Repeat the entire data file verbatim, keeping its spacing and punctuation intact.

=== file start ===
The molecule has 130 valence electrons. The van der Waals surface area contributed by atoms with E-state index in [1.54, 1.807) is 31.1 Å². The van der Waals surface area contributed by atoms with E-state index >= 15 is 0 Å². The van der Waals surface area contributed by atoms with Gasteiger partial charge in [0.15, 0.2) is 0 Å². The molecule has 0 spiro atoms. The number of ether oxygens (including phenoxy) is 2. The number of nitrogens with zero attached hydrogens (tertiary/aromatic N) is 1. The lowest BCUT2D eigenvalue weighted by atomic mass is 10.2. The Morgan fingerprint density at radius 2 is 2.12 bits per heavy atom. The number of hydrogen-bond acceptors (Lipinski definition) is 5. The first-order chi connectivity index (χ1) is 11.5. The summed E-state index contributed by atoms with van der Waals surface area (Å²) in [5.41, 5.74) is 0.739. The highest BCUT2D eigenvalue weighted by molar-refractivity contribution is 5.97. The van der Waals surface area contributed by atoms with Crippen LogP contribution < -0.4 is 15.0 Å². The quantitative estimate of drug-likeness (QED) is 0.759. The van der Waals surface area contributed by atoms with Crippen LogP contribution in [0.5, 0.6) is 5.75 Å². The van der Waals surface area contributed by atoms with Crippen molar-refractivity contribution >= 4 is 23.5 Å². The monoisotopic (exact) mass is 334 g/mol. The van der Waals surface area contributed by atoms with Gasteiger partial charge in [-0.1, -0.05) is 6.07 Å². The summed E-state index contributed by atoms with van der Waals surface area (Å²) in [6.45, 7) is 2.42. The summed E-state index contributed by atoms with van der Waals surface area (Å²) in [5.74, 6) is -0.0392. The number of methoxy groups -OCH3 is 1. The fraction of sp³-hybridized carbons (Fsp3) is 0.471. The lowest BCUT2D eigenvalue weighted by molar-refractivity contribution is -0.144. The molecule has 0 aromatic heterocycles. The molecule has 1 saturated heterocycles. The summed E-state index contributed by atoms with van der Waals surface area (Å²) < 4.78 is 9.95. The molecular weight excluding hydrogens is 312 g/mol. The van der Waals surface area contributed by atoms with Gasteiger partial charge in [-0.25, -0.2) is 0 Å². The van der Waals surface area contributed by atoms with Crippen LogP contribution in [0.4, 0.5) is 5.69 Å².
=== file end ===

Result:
The molecule has 130 valence electrons. The van der Waals surface area contributed by atoms with E-state index in [1.54, 1.807) is 31.1 Å². The van der Waals surface area contributed by atoms with E-state index >= 15 is 0 Å². The van der Waals surface area contributed by atoms with Gasteiger partial charge in [0.15, 0.2) is 0 Å². The molecule has 0 spiro atoms. The number of ether oxygens (including phenoxy) is 2. The number of nitrogens with zero attached hydrogens (tertiary/aromatic N) is 1. The lowest BCUT2D eigenvalue weighted by atomic mass is 10.2. The Morgan fingerprint density at radius 2 is 2.12 bits per heavy atom. The number of hydrogen-bond acceptors (Lipinski definition) is 5. The first-order chi connectivity index (χ1) is 11.5. The summed E-state index contributed by atoms with van der Waals surface area (Å²) in [5.41, 5.74) is 0.739. The highest BCUT2D eigenvalue weighted by molar-refractivity contribution is 5.97. The van der Waals surface area contributed by atoms with Crippen LogP contribution < -0.4 is 15.0 Å². The quantitative estimate of drug-likeness (QED) is 0.759. The van der Waals surface area contributed by atoms with Crippen LogP contribution in [0.5, 0.6) is 5.75 Å². The van der Waals surface area contributed by atoms with Crippen molar-refractivity contribution >= 4 is 23.5 Å². The monoisotopic (exact) mass is 334 g/mol. The van der Waals surface area contributed by atoms with Gasteiger partial charge in [-0.1, -0.05) is 6.07 Å². The summed E-state index contributed by atoms with van der Waals surface area (Å²) in [6.45, 7) is 2.42. The summed E-state index contributed by atoms with van der Waals surface area (Å²) in [5.74, 6) is -0.0392. The number of methoxy groups -OCH3 is 1. The fraction of sp³-hybridized carbons (Fsp3) is 0.471. The lowest BCUT2D eigenvalue weighted by molar-refractivity contribution is -0.144. The molecule has 0 aromatic heterocycles. The molecule has 1 saturated heterocycles. The summed E-state index contributed by atoms with van der Waals surface area (Å²) < 4.78 is 9.95. The molecular weight excluding hydrogens is 312 g/mol. The van der Waals surface area contributed by atoms with Gasteiger partial charge in [-0.25, -0.2) is 0 Å². The van der Waals surface area contributed by atoms with Crippen LogP contribution in [0.4, 0.5) is 5.69 Å².